The search for new antibacterial agents against pathogenic microorganisms those developed resistance to the existing antibiotic drugs has become an essential area of current medicinal chemistry research. Increasing number of immuno-compromised patients due to chemotherapy, HIV infection and other multi resistant bacterial infections made the research in this field very important [1,2]. Kinase proteins are perceptible targets for anticancer drug design as they play main role in oncogenesis. US Food and Drug Administration has approved 11 kinase inhibitors and several researches are going on to develop specific small molecule inhibitors as host of different kinases which are affianced in cancer and other diseases [3]. Schiff bases are considered as the ‘privileged’ ligands in the field of medicinal chemistry and drug research as they are easy to synthesis and have broad spectrum of biological activities like Anti-inflammatory, Analgesic, Antimicrobial, Anticonvulsant, Anti-tubercular, Anticancer, Antioxidant, Anthelmintic and so forth. The nitrogen atom of the imine functional group of the Schiff base may be involved in the formation of a hydrogen bond with the active centres of cell constituents and interferes in normal cell processes. Succinctly, they are one of important class of compounds having therapeutic potential for the treatment of various diseases. Schiff bases which can bind or cleave DNA are now in great consideration due to their importance in the development of anticancer and antimicrobial agents [1,4-6]. Schiff bases are characterized by imine group –N=CH-, and they explicate the mechanism of transamination and racemization reactions in biological system [7]. Metal complexes of Schiff bases have been widely investigated due to their antitumor and herbicidal uses [8]. Naphthalene Schiff bases with ortho-hydroxy substituent possess interesting structural characteristic like radiation induced or temperature induced reversible colour changes commonly known as photo chromism and thermo chromism respectively [9]. Similarly, inductive effects produced due to other substituents like methoxy or nitro functional groups play vital role on their biological activity. There are considerable researches devoted to the structural investigations of Schiff bases derived from naphthaldehyde, rather not as much of attention has been paid to investigate their biological activities. Hence our current research is intended to focus on the biological significance of Schiff bases derived from substituted naphthaldehyde. As a continuation of our interest, Schiff bases derived from naphthaldehyde were synthesised. The functional groups were deliberately planned to afford hydrogen bond donor and acceptor sites to ensure stronger interactions with biological receptors. Anti bacterial activity, protein docking interactions and DNA cleavage activities of these Schiff bases were contemplated and their SAR was studied.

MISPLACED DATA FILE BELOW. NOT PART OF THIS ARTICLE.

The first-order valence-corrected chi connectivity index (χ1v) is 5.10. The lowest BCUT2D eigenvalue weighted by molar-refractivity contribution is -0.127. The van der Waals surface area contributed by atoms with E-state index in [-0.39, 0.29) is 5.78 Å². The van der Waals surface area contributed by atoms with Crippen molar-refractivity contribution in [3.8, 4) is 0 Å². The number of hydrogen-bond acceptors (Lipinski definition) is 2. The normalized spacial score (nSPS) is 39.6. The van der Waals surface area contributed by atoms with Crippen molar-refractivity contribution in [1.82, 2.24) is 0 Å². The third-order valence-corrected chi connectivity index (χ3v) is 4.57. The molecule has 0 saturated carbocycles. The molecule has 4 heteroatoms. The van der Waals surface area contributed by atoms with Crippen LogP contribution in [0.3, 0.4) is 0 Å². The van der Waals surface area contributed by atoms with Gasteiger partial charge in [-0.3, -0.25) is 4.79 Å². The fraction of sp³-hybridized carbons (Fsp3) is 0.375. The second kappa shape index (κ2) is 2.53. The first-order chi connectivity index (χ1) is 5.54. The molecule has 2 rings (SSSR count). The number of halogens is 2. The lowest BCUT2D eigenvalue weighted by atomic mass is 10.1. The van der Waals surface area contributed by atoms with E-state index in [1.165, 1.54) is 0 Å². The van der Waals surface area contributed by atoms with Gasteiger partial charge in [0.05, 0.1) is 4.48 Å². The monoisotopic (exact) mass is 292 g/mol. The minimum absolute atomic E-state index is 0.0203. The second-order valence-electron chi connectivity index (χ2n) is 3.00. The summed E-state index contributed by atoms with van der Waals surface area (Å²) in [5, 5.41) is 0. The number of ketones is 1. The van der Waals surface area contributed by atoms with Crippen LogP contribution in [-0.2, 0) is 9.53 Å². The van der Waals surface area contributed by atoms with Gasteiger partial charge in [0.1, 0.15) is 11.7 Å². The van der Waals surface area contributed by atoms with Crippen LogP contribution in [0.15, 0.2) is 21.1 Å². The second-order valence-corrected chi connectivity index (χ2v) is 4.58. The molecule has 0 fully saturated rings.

Materials and Methods